Temporal effect on nitrogen removal in a subsurface flow constructed wetland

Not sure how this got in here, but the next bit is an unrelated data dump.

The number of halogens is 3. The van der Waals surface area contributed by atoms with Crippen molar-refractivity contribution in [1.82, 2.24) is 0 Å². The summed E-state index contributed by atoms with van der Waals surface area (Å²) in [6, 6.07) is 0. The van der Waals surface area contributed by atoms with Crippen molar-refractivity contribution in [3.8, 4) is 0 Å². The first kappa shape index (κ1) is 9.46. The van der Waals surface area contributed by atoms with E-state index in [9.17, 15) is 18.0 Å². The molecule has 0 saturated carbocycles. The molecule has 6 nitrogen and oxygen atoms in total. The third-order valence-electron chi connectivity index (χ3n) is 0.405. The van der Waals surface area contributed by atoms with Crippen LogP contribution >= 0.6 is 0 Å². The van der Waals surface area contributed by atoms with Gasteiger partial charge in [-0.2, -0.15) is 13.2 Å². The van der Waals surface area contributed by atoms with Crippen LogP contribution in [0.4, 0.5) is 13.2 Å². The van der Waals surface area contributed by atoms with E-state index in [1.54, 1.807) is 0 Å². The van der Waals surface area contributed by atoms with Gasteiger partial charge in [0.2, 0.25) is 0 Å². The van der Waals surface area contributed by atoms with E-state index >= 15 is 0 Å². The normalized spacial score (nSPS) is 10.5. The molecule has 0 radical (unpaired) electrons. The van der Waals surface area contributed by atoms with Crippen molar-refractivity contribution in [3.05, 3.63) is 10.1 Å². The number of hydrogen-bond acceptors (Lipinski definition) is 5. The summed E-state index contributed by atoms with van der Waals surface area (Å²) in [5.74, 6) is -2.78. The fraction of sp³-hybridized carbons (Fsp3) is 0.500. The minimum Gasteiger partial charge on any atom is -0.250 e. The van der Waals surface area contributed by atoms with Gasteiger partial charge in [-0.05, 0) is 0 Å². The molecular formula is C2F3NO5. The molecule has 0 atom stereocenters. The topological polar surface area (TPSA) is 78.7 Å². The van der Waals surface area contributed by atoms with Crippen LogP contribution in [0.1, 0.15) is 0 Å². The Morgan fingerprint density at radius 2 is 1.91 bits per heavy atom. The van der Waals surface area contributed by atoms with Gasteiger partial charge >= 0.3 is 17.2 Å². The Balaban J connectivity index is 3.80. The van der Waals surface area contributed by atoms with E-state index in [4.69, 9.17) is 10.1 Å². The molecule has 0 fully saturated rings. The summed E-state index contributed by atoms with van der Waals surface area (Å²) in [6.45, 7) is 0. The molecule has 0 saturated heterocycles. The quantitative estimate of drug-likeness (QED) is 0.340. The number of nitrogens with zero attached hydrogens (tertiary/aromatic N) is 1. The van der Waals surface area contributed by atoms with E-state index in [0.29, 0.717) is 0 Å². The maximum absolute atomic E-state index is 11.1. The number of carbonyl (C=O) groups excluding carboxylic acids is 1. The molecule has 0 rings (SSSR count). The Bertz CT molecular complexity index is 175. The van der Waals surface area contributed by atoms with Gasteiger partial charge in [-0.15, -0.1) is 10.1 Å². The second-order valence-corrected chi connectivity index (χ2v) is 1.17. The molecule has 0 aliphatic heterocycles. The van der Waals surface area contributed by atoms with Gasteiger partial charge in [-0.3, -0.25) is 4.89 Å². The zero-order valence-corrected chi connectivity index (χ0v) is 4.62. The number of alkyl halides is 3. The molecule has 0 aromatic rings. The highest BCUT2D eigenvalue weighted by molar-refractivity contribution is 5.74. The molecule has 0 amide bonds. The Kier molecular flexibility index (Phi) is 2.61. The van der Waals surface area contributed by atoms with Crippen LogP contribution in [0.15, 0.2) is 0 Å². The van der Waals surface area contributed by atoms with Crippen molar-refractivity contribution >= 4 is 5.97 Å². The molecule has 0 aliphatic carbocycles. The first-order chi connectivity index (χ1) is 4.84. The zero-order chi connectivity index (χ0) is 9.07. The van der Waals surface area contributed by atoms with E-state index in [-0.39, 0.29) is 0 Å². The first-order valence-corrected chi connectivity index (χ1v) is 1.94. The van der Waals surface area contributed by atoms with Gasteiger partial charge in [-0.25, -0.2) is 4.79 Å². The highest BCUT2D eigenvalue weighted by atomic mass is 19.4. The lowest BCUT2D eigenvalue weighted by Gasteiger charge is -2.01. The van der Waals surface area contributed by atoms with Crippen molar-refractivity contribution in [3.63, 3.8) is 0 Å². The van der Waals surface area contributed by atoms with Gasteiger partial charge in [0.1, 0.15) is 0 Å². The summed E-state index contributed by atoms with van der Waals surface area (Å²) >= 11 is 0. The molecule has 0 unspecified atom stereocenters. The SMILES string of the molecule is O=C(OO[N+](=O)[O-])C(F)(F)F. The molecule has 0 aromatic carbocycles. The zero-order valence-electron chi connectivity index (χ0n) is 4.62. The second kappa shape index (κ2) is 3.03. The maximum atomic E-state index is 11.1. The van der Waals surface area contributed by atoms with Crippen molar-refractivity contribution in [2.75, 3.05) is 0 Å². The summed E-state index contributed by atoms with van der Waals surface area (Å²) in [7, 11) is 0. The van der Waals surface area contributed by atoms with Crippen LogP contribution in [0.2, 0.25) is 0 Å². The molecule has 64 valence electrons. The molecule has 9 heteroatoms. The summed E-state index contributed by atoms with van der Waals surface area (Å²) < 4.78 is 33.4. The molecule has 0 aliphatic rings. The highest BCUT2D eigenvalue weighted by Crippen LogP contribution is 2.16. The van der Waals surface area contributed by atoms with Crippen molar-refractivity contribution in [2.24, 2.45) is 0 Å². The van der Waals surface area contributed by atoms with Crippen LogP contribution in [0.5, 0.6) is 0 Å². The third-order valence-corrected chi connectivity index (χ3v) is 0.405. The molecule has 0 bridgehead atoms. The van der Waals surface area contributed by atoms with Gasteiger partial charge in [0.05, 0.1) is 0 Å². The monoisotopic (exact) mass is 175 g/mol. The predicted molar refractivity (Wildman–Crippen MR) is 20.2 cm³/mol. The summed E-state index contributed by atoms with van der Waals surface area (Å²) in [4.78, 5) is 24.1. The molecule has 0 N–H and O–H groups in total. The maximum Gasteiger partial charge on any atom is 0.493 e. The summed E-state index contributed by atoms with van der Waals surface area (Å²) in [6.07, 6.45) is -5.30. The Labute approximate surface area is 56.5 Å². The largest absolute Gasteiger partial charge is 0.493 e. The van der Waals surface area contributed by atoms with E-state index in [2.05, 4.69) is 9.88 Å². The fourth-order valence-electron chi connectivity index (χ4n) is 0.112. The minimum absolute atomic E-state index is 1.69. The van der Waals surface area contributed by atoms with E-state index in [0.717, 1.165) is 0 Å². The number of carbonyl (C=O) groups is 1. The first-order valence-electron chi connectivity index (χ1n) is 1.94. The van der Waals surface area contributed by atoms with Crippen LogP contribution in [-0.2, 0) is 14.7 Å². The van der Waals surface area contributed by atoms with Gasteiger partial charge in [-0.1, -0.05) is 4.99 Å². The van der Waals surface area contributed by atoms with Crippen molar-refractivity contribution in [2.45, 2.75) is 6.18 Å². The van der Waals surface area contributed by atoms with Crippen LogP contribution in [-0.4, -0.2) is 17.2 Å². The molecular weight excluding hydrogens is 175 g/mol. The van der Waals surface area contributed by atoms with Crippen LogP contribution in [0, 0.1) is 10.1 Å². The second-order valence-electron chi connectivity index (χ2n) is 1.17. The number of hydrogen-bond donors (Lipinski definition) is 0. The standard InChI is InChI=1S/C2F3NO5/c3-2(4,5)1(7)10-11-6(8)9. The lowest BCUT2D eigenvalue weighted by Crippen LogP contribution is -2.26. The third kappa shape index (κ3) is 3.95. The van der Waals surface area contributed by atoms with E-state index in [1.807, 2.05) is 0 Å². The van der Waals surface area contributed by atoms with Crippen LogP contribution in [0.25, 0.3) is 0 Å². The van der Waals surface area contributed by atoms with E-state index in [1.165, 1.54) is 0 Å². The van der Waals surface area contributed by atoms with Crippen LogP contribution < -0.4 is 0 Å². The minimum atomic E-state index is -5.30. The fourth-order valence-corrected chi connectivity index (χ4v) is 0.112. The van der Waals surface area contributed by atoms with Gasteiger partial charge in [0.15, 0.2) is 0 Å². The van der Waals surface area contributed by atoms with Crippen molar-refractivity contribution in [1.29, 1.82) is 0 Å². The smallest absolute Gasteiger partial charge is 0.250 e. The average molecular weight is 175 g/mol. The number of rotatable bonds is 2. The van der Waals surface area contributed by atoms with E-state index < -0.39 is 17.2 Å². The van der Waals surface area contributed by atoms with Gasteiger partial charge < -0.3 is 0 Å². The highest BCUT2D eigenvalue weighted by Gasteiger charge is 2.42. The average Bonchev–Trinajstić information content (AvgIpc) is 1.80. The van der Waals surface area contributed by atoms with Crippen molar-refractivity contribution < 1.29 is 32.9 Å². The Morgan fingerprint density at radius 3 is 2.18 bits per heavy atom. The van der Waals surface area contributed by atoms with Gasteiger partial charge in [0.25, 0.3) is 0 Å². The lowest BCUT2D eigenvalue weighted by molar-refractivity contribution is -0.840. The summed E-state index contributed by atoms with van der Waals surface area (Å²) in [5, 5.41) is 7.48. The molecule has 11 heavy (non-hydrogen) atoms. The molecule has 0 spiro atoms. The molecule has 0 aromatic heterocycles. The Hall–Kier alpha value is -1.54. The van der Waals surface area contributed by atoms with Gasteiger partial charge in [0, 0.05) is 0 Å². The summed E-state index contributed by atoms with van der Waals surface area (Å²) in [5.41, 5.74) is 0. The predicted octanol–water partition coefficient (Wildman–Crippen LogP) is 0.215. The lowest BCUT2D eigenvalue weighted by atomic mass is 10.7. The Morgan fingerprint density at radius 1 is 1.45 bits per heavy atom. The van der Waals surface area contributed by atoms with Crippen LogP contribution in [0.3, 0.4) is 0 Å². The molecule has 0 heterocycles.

A subsurface flow constructed wetland planted with the common reed (Phragmites australis) and softstem bulrush (Scirpus validus) was built in East Central Indiana. The objective of this study was to determine if temperature had an effect on nitrogen (N) removal from the wetland. The research was conducted from the first week of October 3, 1995 to the first week in December 5, 1995 why the wetland froze. Water samples were taken from 5 samplings sites in the system. Each sample was analyzed for organic-N, ammonia, nitrate, and total-N. In the system statistically significant amounts of organic-N, nitrate, and total-N were removed. Ammonia lever reductions, however, were not significant. Organic-N had a mean removal of 37% (8 mg/1) 'Nitrate had a mean removal of 96% (2.3 mg/1). Total-N removal over the sampling period averaged 30% (12 mg/1). The N results were regressed against air and wastewater temperatures. Wastewater temperature was more important because it had a direct impact can the plants and microbes in the system. Warmer temperatures sustained a higher metabolism for the biota in the system. Air temperature had an indirect impact on efficiency of N removal from the wastewater flowing through the wetland. The primary impact .: f the air temperature was on water temperature which then affected the metabolism of or a nc ns in the wetland cell. Greater removal efficiencies were seen during high temperature periods and lower removal efficiencies were noted when the temperatures were low.